Ahhhh, the 4th of July. Readers of my Musings over the years know that July 4th is also a day for my dad's barbecue sauce. This year is no exception. I will be in LA celebrating my granddaughter, Micaela's 6th birthday who was born on July 4th. While in CA, all of my family will also be convening there to celebrate my mother's 85th birthday. And we always, always have my dad's barbecue.

Happy July 4th to you all.

 


 

| TUESDAY, 6 JUNE 2006 |

I am happy to announce John Andy Szkaradek joining the Starner Group as a Financial Planning Specialist this week. He previously worked in financial planning at US Trust, Price Waterhouse and Ayco in New York.

Yami decided to be a stay at home Mom, though she continues to help us out on a limited basis from home. Though we miss her and always will, she is enjoying her decision. Yami was with me for over 12 years. She started as an intern when she was a junior at University of Miami. Her talents were many and her efforts were reflected in much of the work you saw and received. Yami left at the end of February.

Roger and I flew London after tax season to visit our daughter, Dana and her family. They live in Virginia Waters, Surrey, about 40 minutes by train from London, and near Windsor Castle. In fact we were there to celebrate the Queen's 80th birthday. Having been to London many times previously, it was lovely to be in the countryside for a week with the grandchildren. We visited their schools, saw beautiful gardens and countryside, ate in local pubs and restaurants that were delightful and not terribly expensive like London.

Kailee, our grandson, attends the International School with kids from all over as many parents are in England for their overseas assignments. I met one of the mothers whose family is from India and mentioned I worked for Raymond James. She nodded and smiled as she knew of Raymond James. I was so shocked to hear her father had an account with the Raymond James division in India. Raymond James now has a number of international offices and one of the first opened was in India. "Tis a small world. Or Raymond James is now in the big world.

Recently a new tax bill was signed by President Bush extending the 15% dividend and long term capital gain tax rates another two years until 2010. While there is much moaning and groaning about tax benefits are only for the rich, I happen to agree with dividends being taxed at the same rate as capital gains, as it encourages corporations to pay out dividends. Growing dividends is and will be an important source of income in the retirement years.

The new tax bill also extended the age limit of the Kiddie Tax from age 14 to 18. And a big surprise was the one time ability to convert any and all IRAs to Roth IRAs in 2010 regardless of income. This will present some interesting estate planning as well as income tax planning opportunities…if this item isn't repealed before 2010. It is likely I will be discussing doing a non-deductible IRA each year until 2010.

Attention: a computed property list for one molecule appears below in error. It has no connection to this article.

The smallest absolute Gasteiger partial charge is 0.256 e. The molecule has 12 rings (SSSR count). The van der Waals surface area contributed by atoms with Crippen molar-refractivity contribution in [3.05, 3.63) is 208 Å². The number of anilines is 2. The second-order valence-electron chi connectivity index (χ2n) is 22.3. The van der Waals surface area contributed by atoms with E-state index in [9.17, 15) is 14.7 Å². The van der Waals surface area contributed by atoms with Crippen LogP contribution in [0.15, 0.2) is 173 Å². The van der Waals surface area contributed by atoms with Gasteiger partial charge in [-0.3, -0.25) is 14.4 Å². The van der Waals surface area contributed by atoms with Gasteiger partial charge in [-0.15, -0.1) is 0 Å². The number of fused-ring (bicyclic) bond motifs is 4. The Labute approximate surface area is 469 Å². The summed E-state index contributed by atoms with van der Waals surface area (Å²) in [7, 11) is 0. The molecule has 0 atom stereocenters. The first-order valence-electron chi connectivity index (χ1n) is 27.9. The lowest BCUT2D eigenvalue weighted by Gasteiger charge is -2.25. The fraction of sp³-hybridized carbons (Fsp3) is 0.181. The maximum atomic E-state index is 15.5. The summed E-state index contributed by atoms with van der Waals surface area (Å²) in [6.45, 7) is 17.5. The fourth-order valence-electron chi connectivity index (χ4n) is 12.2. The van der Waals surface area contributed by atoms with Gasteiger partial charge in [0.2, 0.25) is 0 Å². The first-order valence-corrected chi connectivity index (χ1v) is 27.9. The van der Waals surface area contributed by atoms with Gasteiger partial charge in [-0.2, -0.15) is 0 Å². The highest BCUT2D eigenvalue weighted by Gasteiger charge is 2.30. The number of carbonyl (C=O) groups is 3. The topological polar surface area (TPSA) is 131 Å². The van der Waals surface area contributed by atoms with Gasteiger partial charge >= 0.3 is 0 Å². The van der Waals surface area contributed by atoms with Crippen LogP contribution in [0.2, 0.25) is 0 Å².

I had to write this Musing on 6/06/06 for any who may believe in numerology.

 


 

| THURSDAY, 23 MARCH 2006 |

March madness is here, not only for the NCAA , but also for those of you trying to complete your tax returns. However, judging from the past years, the calls have been more measured this year (both in the tournament and at the office!).

I begin March every year by celebrating my two daughters' birthdays and then going to Wharton for a week to attend the Security Industry Institute (SII) where I serve as a trustee. The SII is the premier management education program in the U.S., serving nearly 600 firms in the financial security industry. The classes are taught by top Wharton business professors and leaders in the industry on many, many topics. Additionally we get a dose from the regulators too.

One of this year's highlights was a bull 'n bear debate between Jeremy Siegel (the Bull) and Gary Shilling (the Bear). Jeremy, a Wharton professor, is well known for his research and books on investing in stocks for the long run. Gary Shilling, who owns a portfolio management firm, is a columnist for Forbes and written books on his concerns about deflation. Since the real estate bubble has captured the headlines everywhere, both men addressed the real estate housing market immediately.

Both Jeremy and Gary agree that there is a slow down in the real estate market and this slow down will impact the stock market since consumer spending represents about 70% of GDP. However they disagreed as to the degree of impact. Jeremy felt the stock market would be impacted for a short time and then resume its growth course. Gary felt that along with the decline in home equity, slow down in consumer spending would also impact China imports, thus creating a world wide downward domino effect for some time. Gary would be buying 30 year bonds.